I believe if three or four people were chosen as the most responsible for Ford Motor Company's success, James Couzens would be one of them. From day one he ran the financial side of Ford, initially responsible for controlling day to day business, sales and generally making the financial end work. I think his compensation year by year support this perception.
For fiscal year 1905, Mr. Couzens salary was set at $4,000, the equivalent of about $100,000 today:
As Ford profits increased, so did James Couzens salary. For 1906, doubled to $8,000:
For 1907, Mr. Couzens requested a "bonus" on each car sold, in addition to a salary increase. The Board of Directors agreed, upping his salary to $10,000 and a commission on each car sold to 90 cents for runabouts and three dollars per Model K. I doubt the board suspected Ford Motor Company would become the largest producer of cars in the world beginning the same year.
Also, Ford Motor Company purchased Ford Manufacturing Company, and Couzens received seven percent of the sale price for his share of the company.
These figures do not include dividends received by Mr. Couzens from both Ford Manufacturing and Ford Motor Companies.
And it was before there was a national or state income tax!
As I under stand, Cousins was also responsible for setting up the dealer network that made Ford a success. I may be wrong in that.
George, quite a change from $4,000 to 1.2 mil, with Ot tax. I'll bet Christmas 1906 at the Couzens home was cheerful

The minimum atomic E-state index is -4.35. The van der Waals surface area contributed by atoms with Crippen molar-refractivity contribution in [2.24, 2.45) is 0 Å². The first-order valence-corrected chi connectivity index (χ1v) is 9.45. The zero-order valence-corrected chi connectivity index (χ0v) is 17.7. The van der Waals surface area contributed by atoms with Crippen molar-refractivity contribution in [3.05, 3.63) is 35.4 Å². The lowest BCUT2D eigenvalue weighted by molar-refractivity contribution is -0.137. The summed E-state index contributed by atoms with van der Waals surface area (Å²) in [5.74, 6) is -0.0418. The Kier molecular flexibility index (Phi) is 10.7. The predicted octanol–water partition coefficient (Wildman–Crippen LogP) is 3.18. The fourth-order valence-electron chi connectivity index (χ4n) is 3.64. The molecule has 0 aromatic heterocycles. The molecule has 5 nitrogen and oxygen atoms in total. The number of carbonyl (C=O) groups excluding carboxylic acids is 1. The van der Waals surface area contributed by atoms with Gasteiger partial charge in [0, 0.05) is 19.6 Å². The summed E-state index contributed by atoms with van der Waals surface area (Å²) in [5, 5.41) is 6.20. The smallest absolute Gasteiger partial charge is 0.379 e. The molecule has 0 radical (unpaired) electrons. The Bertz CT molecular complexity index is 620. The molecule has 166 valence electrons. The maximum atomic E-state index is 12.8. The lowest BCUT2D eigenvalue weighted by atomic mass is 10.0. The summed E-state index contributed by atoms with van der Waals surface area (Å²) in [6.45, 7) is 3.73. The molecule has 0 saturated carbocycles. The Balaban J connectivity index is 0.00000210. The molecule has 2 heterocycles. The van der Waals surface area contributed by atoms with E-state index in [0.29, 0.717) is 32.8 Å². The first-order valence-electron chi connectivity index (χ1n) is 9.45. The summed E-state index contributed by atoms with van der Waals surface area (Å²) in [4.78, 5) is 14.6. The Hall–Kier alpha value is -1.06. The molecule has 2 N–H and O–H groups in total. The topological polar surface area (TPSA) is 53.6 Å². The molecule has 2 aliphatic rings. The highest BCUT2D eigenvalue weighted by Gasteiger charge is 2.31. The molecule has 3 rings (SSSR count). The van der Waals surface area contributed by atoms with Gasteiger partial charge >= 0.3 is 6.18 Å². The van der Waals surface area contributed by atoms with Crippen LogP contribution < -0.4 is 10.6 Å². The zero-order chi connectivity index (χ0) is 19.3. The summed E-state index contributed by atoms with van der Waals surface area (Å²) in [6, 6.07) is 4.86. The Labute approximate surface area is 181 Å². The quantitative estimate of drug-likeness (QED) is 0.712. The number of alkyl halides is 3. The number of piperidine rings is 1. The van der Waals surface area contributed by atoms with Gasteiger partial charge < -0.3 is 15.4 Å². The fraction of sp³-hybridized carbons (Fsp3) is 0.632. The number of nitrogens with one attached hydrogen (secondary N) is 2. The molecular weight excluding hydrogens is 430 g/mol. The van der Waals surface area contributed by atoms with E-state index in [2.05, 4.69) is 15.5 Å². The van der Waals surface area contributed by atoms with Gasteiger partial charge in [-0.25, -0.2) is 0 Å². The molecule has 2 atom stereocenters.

Steven, yes, I believe James Couzens was in charge of the early dealer network. Ford also quickly developed branch stores that were both retail and dealer support centers. Couzens also spent a portion of 1907 touring Europe with Ford foreign agent R. m. Lockwood, coordinating future sales throughout Europe.
During this time (1907-1908) Ford hired it's independent auditor, Norval Hawkens, who took over management of sales. I believe this set the stage for the future Model T network that was necessary to eventually distribute so many Model Ts to the public.
A great book, available online, "Independent Man" by Harry Barnard, touches on many of the people that were involved in the early Ford days. The author talks about the relationships between A. y. Malcomson, the Dodge brothers, Couzens and many other individuals who played key roles in the success of Ford Motor Company. The book also goes into the special relationship between Henry Ford and James Couzens that I believe was so important to the early success of the company.
In the book, James first two salaries are listed, $2,400 in 1903, and $3,000 in 1904:
WOW! My life is true to the history of Model T's! Just like Mr. Couzens did in 1905 my salary this year was $4,000 too!
Dennis: you are still not on par since at the time Mr. Couzens received $4,000 per annum there was no income Tax!
The origin of the income tax on individuals is generally cited as the passage of the 16th Amendment, passed by Congress on July 2, 1909, and ratified February 3, 1913; however, its history actually goes back even further. During the Civil War Congress passed the Revenue Act of 1861 which included a tax on personal incomes to help pay war expenses. The tax was repealed ten years later. However, in 1894 Congress enacted a flat rate Federal income tax, which was ruled unconstitutional the following year by the U.S. Supreme Court because it was a direct tax not apportioned according to the population of each state. The 16th amendment, ratified in 1913, removed this objection by allowing the Federal government to tax the income of individuals without regard to the population of each State.
I had to put that in here because as model T owners we are expected to know such things.